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Relaxation dynamics in heme proteins

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Title: Relaxation dynamics in heme proteins
Author(s): Scholl, Reinhard Wilhelm
Doctoral Committee Chair(s): Frauenfelder, H.
Department / Program: Physics
Discipline: Physics
Degree: Ph.D.
Genre: Dissertation
Subject(s): relaxation dynamics heme proteins protein energy landscape relaxation phenomena
Abstract: A protein molecule possesses many conformational substates that are likely arranged in . a hierarchy consisting of a number of tiers. A hierarchical organization of conformational substates is expected to give rise to a multitude of nonequilibrium relaxation phenomena. H the temperature is lowered, transitions between substates of higher tiers are frozen out, and relaxation processes characteristic of lower tiers will dominate the observational time scale. This thesis addresses the following questions: (i) What is the energy landscape of a protein? How does the landscape depend on the environment such as pH and viscosity, and how can it be connected to specific structural parts? (ii) What relaxation phenomena can • be observed in a protein? Which are protein specific, and which occur in other proteins? How does the environment influence relaxations? (iii) What functional form best describes relaxation functions? (iv) Can we connect the motions to specific structural parts of the protein molecule, and are these motions important for the function of the protein? To this purpose, relaxation processes after a pressure change are studied in carbonmonoxy (CO) heme proteins (myoglobin-CO, substrate-bound and substrate-free cytochrome P450cam-CO, chloroperoxidase-CO, horseradish peroxidase-CO) between 150 K and 250 K using FTIR spectroscopy to monitor the CO bound to the heme iron. Two types of prelaxation experiments are performed: p-~elease {200 ___. ~ 40 MPa) and p-jump (~ 40 ___. 200 MPa) experiments. Most of the relaxations fall into one of three groups and are characterized by (i) nonexponential time dependence and non-Arrhenius temperature dependence (FIM1(v), FIM1(r)); (ii) exponential time dependence and non-Arrhenius temperature dependence (FIMO(Ai ___. Aj)); exponential time dependence and Arrhenius temperature dependence (FIMX(v)). The influence of pH is studied in myoglobin-CO and shown to have a strong influence on the substate population of the highest tier, tier 0, but not on the relaxation rates. Two different viscosities in myoglobin-CO are compared. The dependence of relaxations on the thermodynamic history of a sample is shown. For substrate-free P450cam-CO, relaxations after a p-jump are observed far above the glass transition of the protein-solvent system.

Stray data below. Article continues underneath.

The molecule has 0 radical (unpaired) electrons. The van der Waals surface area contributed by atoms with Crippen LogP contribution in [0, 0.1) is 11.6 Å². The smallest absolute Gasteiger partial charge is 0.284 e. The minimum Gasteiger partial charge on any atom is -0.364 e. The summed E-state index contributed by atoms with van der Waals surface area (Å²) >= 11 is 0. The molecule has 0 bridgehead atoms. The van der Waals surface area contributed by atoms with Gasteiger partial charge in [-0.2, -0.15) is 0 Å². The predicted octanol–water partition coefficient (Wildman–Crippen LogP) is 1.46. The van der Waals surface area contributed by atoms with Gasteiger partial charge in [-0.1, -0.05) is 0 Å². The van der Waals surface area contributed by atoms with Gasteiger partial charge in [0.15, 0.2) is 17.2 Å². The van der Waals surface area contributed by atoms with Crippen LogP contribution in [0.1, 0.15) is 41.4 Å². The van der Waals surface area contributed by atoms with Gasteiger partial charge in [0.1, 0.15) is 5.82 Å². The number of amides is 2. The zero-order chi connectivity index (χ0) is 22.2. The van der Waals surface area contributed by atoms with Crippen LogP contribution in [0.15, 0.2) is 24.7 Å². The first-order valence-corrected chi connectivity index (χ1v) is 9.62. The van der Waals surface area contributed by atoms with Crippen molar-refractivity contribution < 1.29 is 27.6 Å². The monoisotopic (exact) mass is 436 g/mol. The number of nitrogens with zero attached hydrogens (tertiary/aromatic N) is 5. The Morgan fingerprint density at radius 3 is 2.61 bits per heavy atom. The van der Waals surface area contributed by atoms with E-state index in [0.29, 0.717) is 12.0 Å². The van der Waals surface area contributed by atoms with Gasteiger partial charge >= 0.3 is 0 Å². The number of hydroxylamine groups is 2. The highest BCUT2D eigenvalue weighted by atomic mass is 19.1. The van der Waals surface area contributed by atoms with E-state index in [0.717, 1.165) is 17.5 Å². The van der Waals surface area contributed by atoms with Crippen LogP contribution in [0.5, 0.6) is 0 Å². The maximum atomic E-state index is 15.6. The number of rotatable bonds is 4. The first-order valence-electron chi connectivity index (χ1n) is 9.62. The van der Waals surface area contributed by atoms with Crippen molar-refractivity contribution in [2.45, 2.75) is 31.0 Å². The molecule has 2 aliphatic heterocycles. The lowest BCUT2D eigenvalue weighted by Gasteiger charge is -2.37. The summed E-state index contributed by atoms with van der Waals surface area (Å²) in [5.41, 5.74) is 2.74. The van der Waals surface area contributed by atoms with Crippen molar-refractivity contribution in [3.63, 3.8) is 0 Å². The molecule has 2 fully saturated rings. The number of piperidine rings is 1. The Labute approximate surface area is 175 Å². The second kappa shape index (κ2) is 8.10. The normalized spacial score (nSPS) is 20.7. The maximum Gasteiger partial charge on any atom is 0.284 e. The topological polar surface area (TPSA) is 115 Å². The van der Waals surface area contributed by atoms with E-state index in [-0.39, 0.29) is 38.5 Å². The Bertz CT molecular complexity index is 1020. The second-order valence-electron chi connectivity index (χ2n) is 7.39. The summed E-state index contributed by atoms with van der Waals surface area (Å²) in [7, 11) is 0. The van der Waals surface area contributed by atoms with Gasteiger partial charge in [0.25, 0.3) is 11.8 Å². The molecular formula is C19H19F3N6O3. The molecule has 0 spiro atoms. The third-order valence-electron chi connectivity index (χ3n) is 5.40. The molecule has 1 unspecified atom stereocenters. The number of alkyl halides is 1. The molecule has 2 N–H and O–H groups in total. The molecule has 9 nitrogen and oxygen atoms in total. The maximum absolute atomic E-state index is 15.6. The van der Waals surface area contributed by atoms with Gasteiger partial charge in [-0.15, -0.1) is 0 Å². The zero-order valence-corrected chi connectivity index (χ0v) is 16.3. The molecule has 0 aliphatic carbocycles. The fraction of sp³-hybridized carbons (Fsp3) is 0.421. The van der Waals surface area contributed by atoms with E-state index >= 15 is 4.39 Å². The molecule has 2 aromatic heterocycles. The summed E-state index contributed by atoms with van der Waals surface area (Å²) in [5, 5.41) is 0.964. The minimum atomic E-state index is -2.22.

Issue Date: 1991
Genre: Dissertation / Thesis
Type: Text
Language: English
URI: http://hdl.handle.net/2142/23883
Rights Information: 1991 Reinhard Wilhelm Scholl
Date Available in IDEALS: 2011-05-16
Identifier in Online Catalog: 3476381
 

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